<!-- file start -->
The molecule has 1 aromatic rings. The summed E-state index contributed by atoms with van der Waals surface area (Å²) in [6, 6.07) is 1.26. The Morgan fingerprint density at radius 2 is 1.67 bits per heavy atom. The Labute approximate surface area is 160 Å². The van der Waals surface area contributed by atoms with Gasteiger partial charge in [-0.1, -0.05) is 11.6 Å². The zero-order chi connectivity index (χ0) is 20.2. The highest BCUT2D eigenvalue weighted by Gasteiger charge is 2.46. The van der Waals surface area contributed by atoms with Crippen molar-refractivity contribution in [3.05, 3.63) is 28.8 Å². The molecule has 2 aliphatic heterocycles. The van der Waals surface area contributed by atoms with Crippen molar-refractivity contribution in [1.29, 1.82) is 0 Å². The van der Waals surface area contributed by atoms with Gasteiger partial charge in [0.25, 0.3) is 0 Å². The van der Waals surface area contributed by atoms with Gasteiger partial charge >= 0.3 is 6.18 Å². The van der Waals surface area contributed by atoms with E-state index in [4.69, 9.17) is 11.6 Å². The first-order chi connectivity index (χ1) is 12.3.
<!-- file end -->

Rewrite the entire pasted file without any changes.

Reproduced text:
The molecule has 1 aromatic rings. The summed E-state index contributed by atoms with van der Waals surface area (Å²) in [6, 6.07) is 1.26. The Morgan fingerprint density at radius 2 is 1.67 bits per heavy atom. The Labute approximate surface area is 160 Å². The van der Waals surface area contributed by atoms with Gasteiger partial charge in [-0.1, -0.05) is 11.6 Å². The zero-order chi connectivity index (χ0) is 20.2. The highest BCUT2D eigenvalue weighted by Gasteiger charge is 2.46. The van der Waals surface area contributed by atoms with Crippen molar-refractivity contribution in [3.05, 3.63) is 28.8 Å². The molecule has 2 aliphatic heterocycles. The van der Waals surface area contributed by atoms with Crippen molar-refractivity contribution in [1.29, 1.82) is 0 Å². The van der Waals surface area contributed by atoms with Gasteiger partial charge in [0.25, 0.3) is 0 Å². The van der Waals surface area contributed by atoms with Gasteiger partial charge >= 0.3 is 6.18 Å². The van der Waals surface area contributed by atoms with E-state index in [4.69, 9.17) is 11.6 Å². The first-order chi connectivity index (χ1) is 12.3.